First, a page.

For the Second Time in 6 Months, Whitcoulls Shut Down the eBook Section of Their Website
Whitcoulls, Kobo’s leading retail partner in New Zealand, has shut down the ebook section of their website. There’s been no announcement from either Kobo or Whitcoulls, but a check of Google cache Twitter has indicated that this section has been down since at least Friday, 14 March, and it could possibly have been disabled as far back as Wednesday of last week.
Whitcoulls has been a partner to Kobo ever since Kobo launched in late 2009, so I was more than a little surprised when I was told today that Whitcoulls appeared to be walking away from a 4 year old partnership. No explanation has been given, but the warning message which replaced the ebook listings does not inspire confidence that the ebooks will be returning:
Please note that there is no mention of a temporary issue; instead the message uses fairly definitive language and says that Whitcoulls "can no longer display the Kobo eBook catalogue". This has lead some, including my source (Thanks, Mick!), to speculate that the ebooks have been permanently removed, but it might be too early to say that for sure.
The last time that Whitcoulls disabled the ebook section of their website was in October 2013, during that whole media frenzy concerning self-published erotica titles. As you might recall, that affair initially started with UK tabloids wringing their hands at the thought of erotica showing up on bookstore websites, with the UK bookseller WHSmith taking the extreme response of shutting down their entire website. The ruckus then spread to other parts of the globe as Kobo yanked indie titles left and right.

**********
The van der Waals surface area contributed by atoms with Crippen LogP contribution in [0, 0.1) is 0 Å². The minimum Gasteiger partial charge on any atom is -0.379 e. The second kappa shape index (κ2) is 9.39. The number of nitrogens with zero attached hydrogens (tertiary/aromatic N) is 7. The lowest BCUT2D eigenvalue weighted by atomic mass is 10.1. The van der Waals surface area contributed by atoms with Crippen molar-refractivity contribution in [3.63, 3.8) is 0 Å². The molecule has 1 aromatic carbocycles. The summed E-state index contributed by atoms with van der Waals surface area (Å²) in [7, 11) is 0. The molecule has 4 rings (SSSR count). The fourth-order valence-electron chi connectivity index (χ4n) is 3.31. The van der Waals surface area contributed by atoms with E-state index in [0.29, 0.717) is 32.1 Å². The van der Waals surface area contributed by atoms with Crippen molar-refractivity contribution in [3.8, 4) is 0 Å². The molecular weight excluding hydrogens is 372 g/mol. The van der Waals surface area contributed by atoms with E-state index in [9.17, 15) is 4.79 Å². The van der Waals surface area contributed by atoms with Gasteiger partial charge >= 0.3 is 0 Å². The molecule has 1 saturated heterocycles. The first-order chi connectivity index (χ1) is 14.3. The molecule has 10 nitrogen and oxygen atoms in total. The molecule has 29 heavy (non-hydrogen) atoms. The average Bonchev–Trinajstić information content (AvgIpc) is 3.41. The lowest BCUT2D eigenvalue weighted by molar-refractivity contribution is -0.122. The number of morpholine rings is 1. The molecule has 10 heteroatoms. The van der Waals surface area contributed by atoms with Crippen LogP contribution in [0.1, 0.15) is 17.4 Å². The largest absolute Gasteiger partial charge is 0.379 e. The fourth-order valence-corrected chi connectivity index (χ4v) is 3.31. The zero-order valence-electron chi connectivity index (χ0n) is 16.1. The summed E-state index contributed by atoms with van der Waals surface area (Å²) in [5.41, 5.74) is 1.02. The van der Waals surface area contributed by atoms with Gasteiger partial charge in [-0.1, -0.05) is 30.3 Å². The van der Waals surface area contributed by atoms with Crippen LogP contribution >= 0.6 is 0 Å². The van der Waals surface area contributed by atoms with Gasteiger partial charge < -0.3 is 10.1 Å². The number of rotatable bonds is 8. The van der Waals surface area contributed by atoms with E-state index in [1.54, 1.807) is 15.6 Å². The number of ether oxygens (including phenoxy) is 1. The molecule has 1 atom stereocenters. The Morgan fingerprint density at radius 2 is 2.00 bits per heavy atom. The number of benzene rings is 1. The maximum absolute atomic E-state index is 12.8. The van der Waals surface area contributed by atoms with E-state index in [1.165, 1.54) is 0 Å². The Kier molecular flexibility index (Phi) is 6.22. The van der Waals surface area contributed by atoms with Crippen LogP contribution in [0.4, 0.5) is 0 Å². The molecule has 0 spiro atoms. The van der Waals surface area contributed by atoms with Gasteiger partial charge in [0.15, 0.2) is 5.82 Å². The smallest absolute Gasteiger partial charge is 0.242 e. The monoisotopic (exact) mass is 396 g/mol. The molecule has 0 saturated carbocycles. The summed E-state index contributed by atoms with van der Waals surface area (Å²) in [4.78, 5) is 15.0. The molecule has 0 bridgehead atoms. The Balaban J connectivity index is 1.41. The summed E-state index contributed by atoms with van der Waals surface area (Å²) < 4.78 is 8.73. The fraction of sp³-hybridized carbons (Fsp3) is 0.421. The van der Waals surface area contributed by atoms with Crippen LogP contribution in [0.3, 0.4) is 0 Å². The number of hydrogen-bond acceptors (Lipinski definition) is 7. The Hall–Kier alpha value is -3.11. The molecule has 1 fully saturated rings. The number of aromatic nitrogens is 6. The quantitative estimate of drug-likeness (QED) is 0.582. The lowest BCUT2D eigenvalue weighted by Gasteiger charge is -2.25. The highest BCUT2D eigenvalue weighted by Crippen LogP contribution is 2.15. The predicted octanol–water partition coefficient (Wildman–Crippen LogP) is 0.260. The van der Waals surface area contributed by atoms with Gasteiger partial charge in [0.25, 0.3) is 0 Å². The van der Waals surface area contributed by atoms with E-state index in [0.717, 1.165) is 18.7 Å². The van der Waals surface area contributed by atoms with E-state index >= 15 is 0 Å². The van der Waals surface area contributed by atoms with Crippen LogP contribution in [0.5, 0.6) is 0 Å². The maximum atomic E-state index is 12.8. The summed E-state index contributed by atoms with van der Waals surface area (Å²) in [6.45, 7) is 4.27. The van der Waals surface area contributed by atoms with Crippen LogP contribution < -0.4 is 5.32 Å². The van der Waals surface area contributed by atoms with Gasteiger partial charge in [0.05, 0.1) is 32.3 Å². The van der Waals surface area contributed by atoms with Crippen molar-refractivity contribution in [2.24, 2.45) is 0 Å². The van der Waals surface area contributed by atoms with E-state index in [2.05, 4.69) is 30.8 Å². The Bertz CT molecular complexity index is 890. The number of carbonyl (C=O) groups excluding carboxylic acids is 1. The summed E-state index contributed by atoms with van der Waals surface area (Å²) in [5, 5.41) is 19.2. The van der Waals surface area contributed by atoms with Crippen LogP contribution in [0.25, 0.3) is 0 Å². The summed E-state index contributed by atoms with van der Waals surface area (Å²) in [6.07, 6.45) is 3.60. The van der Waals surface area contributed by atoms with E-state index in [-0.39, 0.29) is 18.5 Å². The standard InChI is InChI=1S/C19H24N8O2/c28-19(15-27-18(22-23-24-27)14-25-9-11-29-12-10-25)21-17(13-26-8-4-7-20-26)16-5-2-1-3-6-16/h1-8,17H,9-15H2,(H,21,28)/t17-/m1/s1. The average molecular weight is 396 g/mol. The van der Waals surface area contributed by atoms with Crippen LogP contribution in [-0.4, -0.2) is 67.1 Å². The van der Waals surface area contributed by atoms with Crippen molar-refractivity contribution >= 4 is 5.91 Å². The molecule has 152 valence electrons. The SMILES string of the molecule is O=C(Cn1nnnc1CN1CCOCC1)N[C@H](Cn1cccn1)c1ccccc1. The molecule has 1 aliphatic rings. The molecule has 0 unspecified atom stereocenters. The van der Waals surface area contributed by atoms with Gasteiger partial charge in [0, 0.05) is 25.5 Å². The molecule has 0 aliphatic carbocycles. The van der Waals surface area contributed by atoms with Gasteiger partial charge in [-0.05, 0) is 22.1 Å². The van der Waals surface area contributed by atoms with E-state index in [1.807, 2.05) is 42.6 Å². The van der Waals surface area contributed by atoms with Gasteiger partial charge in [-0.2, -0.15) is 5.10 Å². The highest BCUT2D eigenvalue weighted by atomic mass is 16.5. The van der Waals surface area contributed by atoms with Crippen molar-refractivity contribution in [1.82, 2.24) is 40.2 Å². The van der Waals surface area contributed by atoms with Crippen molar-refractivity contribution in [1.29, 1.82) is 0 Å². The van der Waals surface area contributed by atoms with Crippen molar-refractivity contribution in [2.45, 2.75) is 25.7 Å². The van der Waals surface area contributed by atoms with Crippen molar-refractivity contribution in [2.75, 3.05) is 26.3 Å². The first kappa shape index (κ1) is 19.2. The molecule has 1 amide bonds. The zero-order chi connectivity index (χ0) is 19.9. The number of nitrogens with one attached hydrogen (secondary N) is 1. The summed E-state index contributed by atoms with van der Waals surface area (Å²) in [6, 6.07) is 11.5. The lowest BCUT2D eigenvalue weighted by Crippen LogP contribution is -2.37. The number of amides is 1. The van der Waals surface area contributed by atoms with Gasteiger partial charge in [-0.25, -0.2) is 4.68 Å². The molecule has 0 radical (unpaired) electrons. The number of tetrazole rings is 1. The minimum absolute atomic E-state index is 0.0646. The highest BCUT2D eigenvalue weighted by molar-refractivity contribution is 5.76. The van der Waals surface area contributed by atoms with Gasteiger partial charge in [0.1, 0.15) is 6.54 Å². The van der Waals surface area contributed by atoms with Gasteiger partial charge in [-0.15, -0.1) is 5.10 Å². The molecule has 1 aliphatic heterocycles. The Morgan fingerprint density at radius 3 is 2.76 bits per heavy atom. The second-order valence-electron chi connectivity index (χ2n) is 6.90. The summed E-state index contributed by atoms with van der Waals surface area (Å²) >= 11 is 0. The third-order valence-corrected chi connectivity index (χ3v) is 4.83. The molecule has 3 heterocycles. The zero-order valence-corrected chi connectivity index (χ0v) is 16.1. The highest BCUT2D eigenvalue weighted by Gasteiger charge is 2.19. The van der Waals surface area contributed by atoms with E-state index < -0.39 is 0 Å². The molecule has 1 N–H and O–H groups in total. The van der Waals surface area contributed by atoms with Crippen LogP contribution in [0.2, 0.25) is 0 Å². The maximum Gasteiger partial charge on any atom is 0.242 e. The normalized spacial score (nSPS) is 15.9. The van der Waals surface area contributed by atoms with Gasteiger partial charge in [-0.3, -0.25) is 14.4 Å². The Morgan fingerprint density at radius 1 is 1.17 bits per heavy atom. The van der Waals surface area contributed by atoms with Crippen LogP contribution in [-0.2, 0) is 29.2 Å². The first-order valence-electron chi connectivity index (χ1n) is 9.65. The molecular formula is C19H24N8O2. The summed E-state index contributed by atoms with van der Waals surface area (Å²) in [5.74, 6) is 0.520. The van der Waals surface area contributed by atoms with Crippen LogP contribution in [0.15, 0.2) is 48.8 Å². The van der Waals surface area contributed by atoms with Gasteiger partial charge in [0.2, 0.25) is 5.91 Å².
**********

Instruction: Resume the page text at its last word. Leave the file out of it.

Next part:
Whitcoulls responded to the media frenzy by shutting down their ebookstore. They temporarily replaced it with a message that explained that the ebooks would return shortly. This time around, on the other hand, the message is much more definite and I think we can guess why.
One of the outcomes of the media frenzy last October was the decision on the part of Kobo to filter out certain types of content, mainly the less desirable categories of erotica. I suspect that Kobo was not doing a good enough job in keeping the undesirable content from showing up on the Whitcoulls website, leading Whitcoulls to simply remove the ebooks entirely.
Yes, this is pure speculation, but can you offer a better explanation?
I cannot at this time. Kobo and Whitcoulls have both been contacted on this story, but neither has replied at this time with an explanation or other details.
Should they respond I will update this post.